# The “Art” in “The Art of Computer Programming” (by Knuth)

I was recently talking to a professor, who wanted us to realize the term “Art” in the title of Knuth’s book series “The Art of Computer Programming”. Just for the record for myself, I wanted to cite, what I was refering to when I explained him the truehumorous origins of “Art”:

People frequently ask me why I picked such a title; and in fact some people apparently don’t believe that I really did so, since I’ve seen at least one bibliographic reference to some books called “The Act of Computer Programming.”.

In this talk I shall try to explain why I think “Art” is the appropriate word. I will discuss what it means for something to be an art, in contrast to being a science; I will try to examine whether arts are good things or bad things; and I will try to show that a proper viewpoint of the subject will help us all to improve the quality of what we are now doing.

One of the first times I was ever asked about the title of my books was in 1966, during the last previous ACM national meeting held in Southern California. This was before any of the books were published, and I recall having lunch with a friend at the convention hotel. He knew how conceited I was, already at that time, so he asked if I was going to call my books “An Introduction to Don Knuth.” I replied that, on tile contrary, I was naming the books after him. His name: Art Evans. (The Art of Computer Programming, in person.)

—via Preface of “Literate Programming” citing Knuth’s Turing Award speech in 1974

In the talk he went on with a long discussion about the relation of “science” and “art” in terms of computer science…

During my course “Numerical Computing and Linear Algebra” in the last semester I encountered a strange symbol the professor was using. You can watch the symbol in action in this board photo. Neither Detexify, symbols-a4.pdf nor other students in the NRLA newsgroup knew this symbol. So I had to create it myself…

My version is available as a demonstration snippet. It uses TeX kerning to put a `\shortmid` in front of the `\leadsto` symbol. Please be aware of the notes supplied below the snippet.

# The pythonic difference of “notequal” and “not equal”

As Stephen A. Goss points out correctly, the statements `not (x == y)` and `x != y` are not equivalent. Thomas and Karl wanted to know why.

I was guessing that different special methods are called, but let’s start from the beginning. python has the basic concept that any operator corresponds to a special method. Special method names start with two underlines (in most cases) and can be implemented by any class. This is the pythonic way for operator overloading. Facing the question I tried to disassemble the python code:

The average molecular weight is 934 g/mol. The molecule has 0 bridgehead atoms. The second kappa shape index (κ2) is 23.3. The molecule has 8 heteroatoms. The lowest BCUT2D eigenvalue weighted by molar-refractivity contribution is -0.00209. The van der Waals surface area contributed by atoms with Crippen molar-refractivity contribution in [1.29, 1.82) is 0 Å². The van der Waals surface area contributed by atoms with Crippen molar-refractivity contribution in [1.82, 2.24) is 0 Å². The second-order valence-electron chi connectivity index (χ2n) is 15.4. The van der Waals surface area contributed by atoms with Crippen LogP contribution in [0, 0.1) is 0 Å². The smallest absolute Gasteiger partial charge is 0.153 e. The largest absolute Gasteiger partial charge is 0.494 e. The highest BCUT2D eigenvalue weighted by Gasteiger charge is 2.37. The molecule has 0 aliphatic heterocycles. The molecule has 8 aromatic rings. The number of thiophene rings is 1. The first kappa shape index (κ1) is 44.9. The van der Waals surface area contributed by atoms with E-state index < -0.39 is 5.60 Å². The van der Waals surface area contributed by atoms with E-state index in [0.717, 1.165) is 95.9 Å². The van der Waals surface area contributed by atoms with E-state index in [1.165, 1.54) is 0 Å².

```>>> import dis
>>> def f(a): return a != 1
...
>>> def g(a): return not (a == 1)
...
>>> import dis
>>> dis.dis(f)
6 COMPARE_OP               3 (!=)
9 RETURN_VALUE
>>> dis.dis(g)
6 COMPARE_OP               2 (==)
9 UNARY_NOT
10 RETURN_VALUE
>>>
```

Okay, so when comparison is called, there are different parameters for the operator (please note that those parameters are not the values because python bytecode works stack-based and they got pushed before). A “3 (!=)” for `a != 1` and a “2 (==)” for `not (a == 1)` followed by a UNARY_NOT. I really don’t know python bytecode by heart and therefore we had to look up the language reference.

The language reference explains all the python special methods in detail.

There are no implied relationships among the comparison operators. The truth of x==y does not imply that x!=y is false. Accordingly, when defining __eq__(), one should also define __ne__() so that the operators will behave as expected.

So the simple explanation is that `obj != obj2` calls `obj.__ne__(obj2)` and `not (obj == obj2)` calls `obj.__eq__(obj2)` and afterwards the `__nonzero__` special method of the result of `__eq__`. For me it is pretty straight forward, because for all builtin types those calls behave the way you expect it to do so and using different operators invokes different source code. However, I don’t think that calling `__nonzero__` is more intuitive than a `__not__` method (which is restricted to the operator module). See the snippet and Guido’s rationale for more information.

# A complete, binary tree always has 2^n-1 vertices. Why -1?

Thinking about a problem, I came across the following basic graph-theoretical question:

Given is a complete, binary tree G(V, E). The cardinality of V always needs be constructed with
$\parallel V\parallel ={2}^{n}–1$

with n being an element of natural numbers excluding zero. Where does the minus 1 come from?

The solution lies in the logarithmically structure of the tree. The height of a complete, binary tree corresponds to
${\mathrm{log}}_{2}\left(\parallel V\parallel \right)$

. Therefore firstly, the number of vertices can be described with
${\sum }_{i=0}^{d}{2}^{i}$

where d is the depth of the tree and
${2}^{0}$

adds the additional 1. Secondly, if we look at the table with logarithmic values, we can see that 2 instead of 1 is the first parameter to return 1.

i ${\mathrm{log}}_{2}\left(i\right)$
1 0.0
2 1.0
3 1.58496250072
4 2.0
5 2.32192809489
6 2.58496250072
7 2.80735492206
8 3.0
9 3.16992500144

Thanks, credit goes to Felix for the clue 🙂

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